There's a lesson in here, somewhere. Actually, it isn't too hard to find, since we humans are mammals too.
I work the day shifts this weekend and mid-day yesterday, a good Samaritan brought in a VERY pregnant stray cat with the tail of a kitten hanging out. She was obviously distressed, panting and vocalizing. She is also very sweet, not even protesting even when I had to do a vaginal exam. All I could feel was the tail of the presenting kitten. Everyone is asking "should we get surgery set up?" "Does she need oxytocin?"....the radiograph showed at least 7 skulls....I said NO. We are going to take a little blood just to make sure she doesn't have low calcium or glucose and isn't FeLV/FIV positive and then we are going to make her a nice box with fluffy blankets, give her food and water and leave her alone in a dark ward. There was much grumbling when I told them that on pain of my everlasting wrath they were NOT to check on her until we heard kittens (good natured grumbling, they all know how I "am"). This morning I came in to find *8* beautiful kittens -- all alive and all nursing beautifully. And a mom who is just a fantastic mother and still as sweet as can be. Too bad they don't give women the same sort of treatment when they are trying to have a baby. And the pictures DO make me glad that for the most part, humans don't have litters!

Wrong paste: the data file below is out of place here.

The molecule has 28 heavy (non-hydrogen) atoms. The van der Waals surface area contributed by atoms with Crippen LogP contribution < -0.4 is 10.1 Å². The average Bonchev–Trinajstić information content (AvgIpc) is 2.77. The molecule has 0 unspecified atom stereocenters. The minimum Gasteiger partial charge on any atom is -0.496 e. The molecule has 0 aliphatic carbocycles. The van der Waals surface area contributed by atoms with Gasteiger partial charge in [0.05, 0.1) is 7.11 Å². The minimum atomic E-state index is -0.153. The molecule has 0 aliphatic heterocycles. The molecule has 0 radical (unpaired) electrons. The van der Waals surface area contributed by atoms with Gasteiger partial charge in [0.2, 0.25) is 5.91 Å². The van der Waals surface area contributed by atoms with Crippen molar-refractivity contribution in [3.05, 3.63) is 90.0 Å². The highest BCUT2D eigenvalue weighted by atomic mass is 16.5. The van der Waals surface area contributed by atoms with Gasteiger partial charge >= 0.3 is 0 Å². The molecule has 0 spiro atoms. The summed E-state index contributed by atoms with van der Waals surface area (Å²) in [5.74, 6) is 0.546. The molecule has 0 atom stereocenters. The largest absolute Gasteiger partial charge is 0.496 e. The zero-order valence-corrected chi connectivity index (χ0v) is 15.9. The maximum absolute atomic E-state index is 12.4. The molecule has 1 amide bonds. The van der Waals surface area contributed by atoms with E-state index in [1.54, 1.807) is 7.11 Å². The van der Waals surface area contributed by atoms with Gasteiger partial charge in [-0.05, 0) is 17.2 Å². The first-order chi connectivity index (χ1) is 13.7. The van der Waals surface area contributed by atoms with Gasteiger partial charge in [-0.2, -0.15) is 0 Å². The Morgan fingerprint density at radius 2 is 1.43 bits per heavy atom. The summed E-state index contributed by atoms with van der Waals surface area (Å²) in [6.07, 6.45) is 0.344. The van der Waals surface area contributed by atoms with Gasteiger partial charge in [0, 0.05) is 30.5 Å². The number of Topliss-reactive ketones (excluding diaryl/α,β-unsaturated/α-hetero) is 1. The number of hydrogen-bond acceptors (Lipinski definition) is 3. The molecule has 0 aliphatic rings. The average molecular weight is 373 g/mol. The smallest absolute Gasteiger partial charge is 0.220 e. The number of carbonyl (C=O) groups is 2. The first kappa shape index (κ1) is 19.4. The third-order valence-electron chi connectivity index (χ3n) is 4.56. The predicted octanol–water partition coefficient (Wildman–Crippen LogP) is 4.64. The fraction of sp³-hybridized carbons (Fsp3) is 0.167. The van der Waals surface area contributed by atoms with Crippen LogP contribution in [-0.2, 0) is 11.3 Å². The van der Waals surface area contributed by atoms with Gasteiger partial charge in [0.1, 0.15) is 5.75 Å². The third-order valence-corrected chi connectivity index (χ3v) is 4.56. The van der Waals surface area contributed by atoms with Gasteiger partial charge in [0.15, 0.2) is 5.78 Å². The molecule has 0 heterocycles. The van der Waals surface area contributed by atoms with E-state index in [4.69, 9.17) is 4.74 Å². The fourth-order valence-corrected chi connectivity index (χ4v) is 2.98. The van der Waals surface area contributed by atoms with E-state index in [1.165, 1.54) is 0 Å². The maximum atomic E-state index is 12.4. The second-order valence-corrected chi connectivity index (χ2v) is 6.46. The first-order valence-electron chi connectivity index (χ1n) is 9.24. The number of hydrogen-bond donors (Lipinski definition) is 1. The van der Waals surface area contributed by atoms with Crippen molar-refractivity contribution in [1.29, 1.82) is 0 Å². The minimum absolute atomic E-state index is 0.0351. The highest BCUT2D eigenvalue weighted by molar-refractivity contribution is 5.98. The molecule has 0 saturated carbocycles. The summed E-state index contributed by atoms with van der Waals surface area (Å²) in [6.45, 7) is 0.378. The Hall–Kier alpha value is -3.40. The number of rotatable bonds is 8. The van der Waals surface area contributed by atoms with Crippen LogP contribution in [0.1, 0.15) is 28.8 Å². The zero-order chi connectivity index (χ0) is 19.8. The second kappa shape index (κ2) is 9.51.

Is examining home breech outcomes problematic? A response to Hilda Bastian - After the publication of my article Breech birth at home, co-authored with Dr. Stuart Fischbein, we were invited to write a guest blog for Biomed Central. ...
1 month ago